Global Economic Analysis - Tariffs and Quotas

Tariffs
Tariffs are taxes imposed on imported goods; they will increase the price of the good in the domestic market. Domestic producers benefit because they receive higher prices. The government benefits by collecting tax revenues. In the graph below, S0 and D0 represent the original supply and demand curves which intersect at (P0, Q0). St shows what the supply curve is with the introduction of the tariff. The market then clears at (Pt, Qt). Less of the good is produced, and consumers pay higher prices.

Figure 5.5: Effect of a Tariff on a Supply Curve

Quotas
Quotas are numerical limits imposed on imported goods. Consumers are harmed by quotas, while domestic and foreign producers benefit by receiving higher prices. In the graph below, the market initially clears at P0, Q0. The supply curve Sd+i0 represents the quantity supplied by both domestic and foreign producers before the imposition of the quota. D0 is the domestic demand curve. After the quota, the supply curve looks like Sd+i1. Both foreign and domestic producers receive higher prices while consumers lose out.

Figure 5.6: Effect of Quotas on the Supply Curve

Voluntary Export Restraints (VERs)
These restraints limit the quantity of goods that can be exported from the country to one or more of its trading partners. They are usually "voluntarily" negotiated so that quotas or tariffs are not imposed.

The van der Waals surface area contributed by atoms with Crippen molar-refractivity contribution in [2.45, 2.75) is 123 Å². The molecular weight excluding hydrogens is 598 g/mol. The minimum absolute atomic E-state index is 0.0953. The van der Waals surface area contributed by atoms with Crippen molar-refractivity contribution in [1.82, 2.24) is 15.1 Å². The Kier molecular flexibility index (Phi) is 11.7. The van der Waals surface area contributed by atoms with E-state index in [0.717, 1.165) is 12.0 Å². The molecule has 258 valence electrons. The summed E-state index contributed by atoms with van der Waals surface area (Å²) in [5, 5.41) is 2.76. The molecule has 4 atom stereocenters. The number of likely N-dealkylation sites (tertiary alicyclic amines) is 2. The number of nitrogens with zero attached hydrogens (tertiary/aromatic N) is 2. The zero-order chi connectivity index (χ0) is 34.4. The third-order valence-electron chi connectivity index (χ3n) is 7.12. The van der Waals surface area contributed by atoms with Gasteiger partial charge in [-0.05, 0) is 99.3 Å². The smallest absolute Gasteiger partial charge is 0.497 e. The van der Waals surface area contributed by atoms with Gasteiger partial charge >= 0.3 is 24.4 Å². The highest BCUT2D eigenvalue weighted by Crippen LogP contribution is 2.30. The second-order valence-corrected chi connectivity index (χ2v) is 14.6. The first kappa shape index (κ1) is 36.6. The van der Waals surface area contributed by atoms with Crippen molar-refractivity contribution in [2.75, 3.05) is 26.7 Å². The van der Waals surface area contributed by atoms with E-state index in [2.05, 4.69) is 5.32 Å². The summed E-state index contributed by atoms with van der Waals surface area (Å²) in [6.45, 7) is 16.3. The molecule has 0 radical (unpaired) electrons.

Exchange Rate Controls
Exchange rate controls set the exchange rate of a nation's currency above the market rate. This makes the nation's exports artificially expensive, which reduces the quantities of the nation's goods that foreigners are willing to buy. This means that the country's citizens have little foreign currency available to buy imported goods. With exchange rate controls, black markets usually exist where currency exchange occurs at a market rate. Exchange rate controls are declining in popularity, although some developing nations still use them.

"Hidden" Methods
Hidden methods of limiting imports include special regulations and licensing requirements that restrict imports. For instance, the Japanese government imposes special quality requirements on food to restrict food imports and protect Japanese farmers.

Trade Restrictions
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